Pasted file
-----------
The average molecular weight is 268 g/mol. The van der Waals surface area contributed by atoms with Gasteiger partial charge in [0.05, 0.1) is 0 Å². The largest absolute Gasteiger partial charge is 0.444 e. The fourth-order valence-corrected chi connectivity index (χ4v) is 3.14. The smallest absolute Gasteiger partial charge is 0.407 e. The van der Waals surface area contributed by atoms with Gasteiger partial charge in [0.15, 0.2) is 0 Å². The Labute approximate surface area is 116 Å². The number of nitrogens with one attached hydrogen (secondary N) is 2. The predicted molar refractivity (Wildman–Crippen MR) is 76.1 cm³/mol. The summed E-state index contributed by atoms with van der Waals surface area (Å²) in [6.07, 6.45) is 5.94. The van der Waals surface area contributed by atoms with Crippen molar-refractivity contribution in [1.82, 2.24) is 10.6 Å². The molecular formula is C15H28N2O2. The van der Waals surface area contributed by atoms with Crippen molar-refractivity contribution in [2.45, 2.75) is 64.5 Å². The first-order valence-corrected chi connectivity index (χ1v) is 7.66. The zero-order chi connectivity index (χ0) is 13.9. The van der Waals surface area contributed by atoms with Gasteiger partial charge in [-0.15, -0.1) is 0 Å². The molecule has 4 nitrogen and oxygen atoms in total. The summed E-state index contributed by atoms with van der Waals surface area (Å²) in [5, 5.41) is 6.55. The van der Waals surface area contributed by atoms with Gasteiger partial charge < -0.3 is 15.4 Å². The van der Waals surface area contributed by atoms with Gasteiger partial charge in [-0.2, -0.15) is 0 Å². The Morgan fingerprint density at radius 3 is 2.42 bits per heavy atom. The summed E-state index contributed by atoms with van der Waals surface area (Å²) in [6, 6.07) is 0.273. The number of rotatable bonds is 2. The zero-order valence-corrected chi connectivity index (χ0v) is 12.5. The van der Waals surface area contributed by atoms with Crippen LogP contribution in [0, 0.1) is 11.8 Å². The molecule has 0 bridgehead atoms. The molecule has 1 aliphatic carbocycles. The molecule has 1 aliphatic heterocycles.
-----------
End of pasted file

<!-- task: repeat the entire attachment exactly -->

The average molecular weight is 268 g/mol. The van der Waals surface area contributed by atoms with Gasteiger partial charge in [0.05, 0.1) is 0 Å². The largest absolute Gasteiger partial charge is 0.444 e. The fourth-order valence-corrected chi connectivity index (χ4v) is 3.14. The smallest absolute Gasteiger partial charge is 0.407 e. The van der Waals surface area contributed by atoms with Gasteiger partial charge in [0.15, 0.2) is 0 Å². The Labute approximate surface area is 116 Å². The number of nitrogens with one attached hydrogen (secondary N) is 2. The predicted molar refractivity (Wildman–Crippen MR) is 76.1 cm³/mol. The summed E-state index contributed by atoms with van der Waals surface area (Å²) in [6.07, 6.45) is 5.94. The van der Waals surface area contributed by atoms with Crippen molar-refractivity contribution in [1.82, 2.24) is 10.6 Å². The molecular formula is C15H28N2O2. The van der Waals surface area contributed by atoms with Crippen molar-refractivity contribution in [2.45, 2.75) is 64.5 Å². The first-order valence-corrected chi connectivity index (χ1v) is 7.66. The zero-order chi connectivity index (χ0) is 13.9. The van der Waals surface area contributed by atoms with Gasteiger partial charge in [-0.15, -0.1) is 0 Å². The molecule has 4 nitrogen and oxygen atoms in total. The summed E-state index contributed by atoms with van der Waals surface area (Å²) in [5, 5.41) is 6.55. The van der Waals surface area contributed by atoms with Gasteiger partial charge < -0.3 is 15.4 Å². The van der Waals surface area contributed by atoms with Gasteiger partial charge in [-0.2, -0.15) is 0 Å². The Morgan fingerprint density at radius 3 is 2.42 bits per heavy atom. The summed E-state index contributed by atoms with van der Waals surface area (Å²) in [6, 6.07) is 0.273. The number of rotatable bonds is 2. The zero-order valence-corrected chi connectivity index (χ0v) is 12.5. The van der Waals surface area contributed by atoms with Crippen LogP contribution in [0, 0.1) is 11.8 Å². The molecule has 0 bridgehead atoms. The molecule has 1 aliphatic carbocycles. The molecule has 1 aliphatic heterocycles.